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Group chat: How to keep friendships between parents and non-parents alive

JUANA SUMMERS, HOST:

For the last couple of weeks, as I've been scrolling through social media, there is one article that I keep seeing over and over again in friends' Instagram stories and Facebook posts. The article is from The Cut, and the headline reads "Adorable Little Detonators: Our Friendship Survived Bad Dates, Illness, Marriage, Fights. Why Can't It Survive Your Baby?" The fact of the matter is that as our lives change, so do our friendships. And whether you are the friend with kids or the only one without them, this can be a really challenging phase to navigate. There is just so much to unpack here, so we called up two people who have been thinking about this topic a lot. We're joined by Allison P. Davis. She is a features writer for New York magazine and The Cut, and she reported and wrote the article that spurred some new debate on this topic. Hi, Allison.

ALLISON P DAVIS: Hello. Thank you so much for having me.

SUMMERS: Thanks for being here. We are also joined by Claire Fallon, one of the authors behind the podcast and Substack "Rich Text." Alongside her co-host and collaborator Emma Gray, Claire has been writing about these kinds of issues for years. Hey, Claire.

CLAIRE FALLON: Hi. Thanks for having me.

SUMMERS: Thanks to you as well. All right, Allison, I want to start with you. Can you just start by telling us a little bit about your article and what made you want to explore the subject of what happens when parenthood enters the chat and the dynamics around some friendships - well, they're changing?

DAVIS: Sure. I mean, part of it was casual conversation with my editor where I was explaining that I was at this weird inflection point where I'm 37 and, a couple years ago, my very close friends started getting pregnant. And it was sort of an en masse thing. Like, it wasn't just one or two. It was - at one point, the count got up to nine friends who were in various stages of pregnancy or family planning. When that conversation started, I started doing a little research in April and started doing some reporting and started speaking to people who - on both sides - both parents and non-child-having people - were sort of feeling the same thing and wanted to talk about it.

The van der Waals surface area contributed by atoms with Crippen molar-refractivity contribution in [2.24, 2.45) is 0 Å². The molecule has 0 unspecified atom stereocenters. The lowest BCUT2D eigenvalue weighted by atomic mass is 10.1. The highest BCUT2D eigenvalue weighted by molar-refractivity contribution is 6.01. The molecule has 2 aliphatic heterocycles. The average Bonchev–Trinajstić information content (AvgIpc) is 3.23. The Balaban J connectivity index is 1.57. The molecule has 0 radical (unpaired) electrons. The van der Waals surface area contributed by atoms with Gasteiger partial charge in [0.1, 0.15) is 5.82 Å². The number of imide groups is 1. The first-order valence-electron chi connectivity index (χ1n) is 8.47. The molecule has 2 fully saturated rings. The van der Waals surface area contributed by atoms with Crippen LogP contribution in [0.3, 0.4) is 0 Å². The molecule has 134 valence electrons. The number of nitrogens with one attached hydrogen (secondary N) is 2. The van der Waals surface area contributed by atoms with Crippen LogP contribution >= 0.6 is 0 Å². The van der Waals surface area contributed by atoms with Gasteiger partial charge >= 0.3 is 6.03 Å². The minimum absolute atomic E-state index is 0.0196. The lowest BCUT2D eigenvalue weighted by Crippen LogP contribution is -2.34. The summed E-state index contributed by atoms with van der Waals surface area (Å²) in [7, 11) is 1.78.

SUMMERS: And, Allison, there is this piece of data that was in that piece that really surprised me, even if maybe it shouldn't have. And I want to ask you about it. It's from the journal Demographic Research in the year 2017, and it's research that comes out of the Netherlands. And it actually puts some data and research behind how the age that parents have a child impacted their personal relationships. Can you talk a little bit more about that?

DAVIS: Sure. I found the study super-interesting only because it gave me some guidelines to a question that started feeling existential, which was, will I lose all of my friends, and will I ever get them back? And the study says that sort of after the age of 3, people sort of come out of this haze, and they come back to their social lives, and they come back to being able to manage things, and they're a little freer. And you can sort of resume your close friendships again. And so in some ways, that was hopeful, just thinking, like, OK, this is not a forever. It's just an adjustment period. And all friendships have - all relationships have ebbs and flows. And this is just one to ride out, and we can come out of it on the other side even better.

SUMMERS: Claire, I want to learn a little bit more from you about where - kind of the viewpoint from which you come into this conversation. I think I'm remembering correctly that you have two kids, right?

FALLON: Yes. I have a 3-year-old, and I have a newborn.

SUMMERS: What was that like for you, and how did it impact your friendships?

FALLON: Yeah. So I was pretty anxious about it. And, I mean, as it played out, the reality is that, yeah, you just don't have as much time, and you don't have the freedom. You know, I can't go out without my baby unless I hire a sitter or unless my husband is home alone - now with two kids, which - neither of us knows how to be home alone with our two kids right now. So that's the next bridge to cross.

But, you know, you're kind of tied to your home in this way that makes it very difficult to socialize the way that I did before. I rely a little bit more on various scheduled-well-in-advance dinner dates after bedtime. I rely more on, let's meet up in the park for a little picnic with the baby and text, you know? And that's just the way that my friendships look right now. But, you know, I think that I was more anxious than maybe I had to be because I think in reality, we all care about each other, and we understood that we're just sort of at different life stages right now. And we have to give each other, you know, some effort but also some grace for the ways that we don't fit into each other's lives perfectly anymore.